Posted by: ahmedashfaque | April 29, 2015

difference between method overloading and method overriding in Java

In Java there are 2 powerful ways to implement different interfaces to work with the same class. This prevents creation of too many unnecessary classes and thus improves code reuse. These techniques include method overloading and method overriding. Let us see them in action.

Let us have an example of method overloading first.

public class rectangle {

private integer length;

private integer height;

private integer x;

private integer y;


public rectangle() {

this.x = 15;

this.y = 20;

this.length = 20;

this.height = 25;



public rectangle (integer length1, integer height1) {

this.length = length1;

this.height = height1;



public rectangle (integer length2, integer height2, integer x, integer y) {

this.length = length2;

this.height = height2;

this.x = x;

this.y = y;



Using this technique you can create many different objects from the same class.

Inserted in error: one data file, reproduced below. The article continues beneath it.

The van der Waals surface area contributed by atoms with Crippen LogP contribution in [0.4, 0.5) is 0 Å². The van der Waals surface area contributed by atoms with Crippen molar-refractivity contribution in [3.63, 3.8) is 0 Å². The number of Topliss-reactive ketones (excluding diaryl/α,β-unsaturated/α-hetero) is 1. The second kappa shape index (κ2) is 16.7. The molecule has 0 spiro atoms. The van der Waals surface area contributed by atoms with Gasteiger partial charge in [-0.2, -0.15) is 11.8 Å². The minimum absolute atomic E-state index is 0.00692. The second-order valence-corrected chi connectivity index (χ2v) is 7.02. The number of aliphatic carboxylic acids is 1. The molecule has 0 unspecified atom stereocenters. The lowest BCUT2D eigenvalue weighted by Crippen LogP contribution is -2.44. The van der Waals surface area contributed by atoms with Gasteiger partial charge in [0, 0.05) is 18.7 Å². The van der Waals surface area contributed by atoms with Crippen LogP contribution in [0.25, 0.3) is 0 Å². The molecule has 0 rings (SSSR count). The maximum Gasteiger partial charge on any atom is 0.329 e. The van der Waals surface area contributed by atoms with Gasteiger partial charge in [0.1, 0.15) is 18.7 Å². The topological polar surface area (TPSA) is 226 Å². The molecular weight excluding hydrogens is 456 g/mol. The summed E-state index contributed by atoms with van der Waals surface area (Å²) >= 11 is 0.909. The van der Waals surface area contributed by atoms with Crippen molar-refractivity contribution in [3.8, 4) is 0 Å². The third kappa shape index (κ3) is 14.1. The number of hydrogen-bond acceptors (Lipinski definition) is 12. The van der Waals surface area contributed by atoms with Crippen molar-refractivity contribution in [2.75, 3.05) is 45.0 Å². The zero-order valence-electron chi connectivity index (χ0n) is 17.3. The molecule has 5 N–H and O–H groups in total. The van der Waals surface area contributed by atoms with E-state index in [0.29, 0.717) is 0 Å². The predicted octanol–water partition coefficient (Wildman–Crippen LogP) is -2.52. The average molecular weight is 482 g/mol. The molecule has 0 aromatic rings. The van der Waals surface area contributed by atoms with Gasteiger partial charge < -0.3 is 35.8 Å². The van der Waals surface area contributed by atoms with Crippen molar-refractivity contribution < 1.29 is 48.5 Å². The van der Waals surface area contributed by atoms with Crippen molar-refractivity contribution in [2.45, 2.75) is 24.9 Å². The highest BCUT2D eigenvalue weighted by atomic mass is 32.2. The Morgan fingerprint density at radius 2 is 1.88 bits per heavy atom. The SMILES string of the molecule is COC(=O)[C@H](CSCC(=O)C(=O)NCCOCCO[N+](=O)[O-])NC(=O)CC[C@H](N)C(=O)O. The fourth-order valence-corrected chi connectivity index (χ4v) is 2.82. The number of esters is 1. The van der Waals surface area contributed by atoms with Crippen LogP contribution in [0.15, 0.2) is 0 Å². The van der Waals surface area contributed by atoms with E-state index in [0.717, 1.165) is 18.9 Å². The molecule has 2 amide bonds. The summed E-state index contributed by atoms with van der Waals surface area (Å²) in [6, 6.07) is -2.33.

Rectangle rectangle1 = new rectangle();

Rectangle rectangle2 = new rectangle(25,30);

Rectangle rectangle3 = new rectangle(30, 35, 5, 10);

You can see that we have created 3 objects which do different computations even though the base class is the same.

When you test your code, you will see that 3 objects will be created. A rectangle1 will be created with a length of 20 and a height of 25 with a center on (15, 20) coordinates, rectangle2 will be created with length of 25 and height of 30 with a center on (15, 20) coordinates and a rectangle3 will be created with a length of 30 and a height of 35 and center of the rectangle will be at (5, 10) coordinates.

Now let us see method overriding:

class Animal{

void run(){System.out.println(“Animal is eating”);}


class Cat extends Animal{

void run(){System.out.println(“Cat is eating mouse”);}


public static void main(String args[]){

Cat obj = new Cat();;



When you run your code, you will see that you will get a different result than what is defined in the parent class. You can see that method overriding works at class level and it completely suppresses methods defined in the parent class. In contrast method overloading works at method level and depending on usage, one method will be used and other similar methods will be overlooked.


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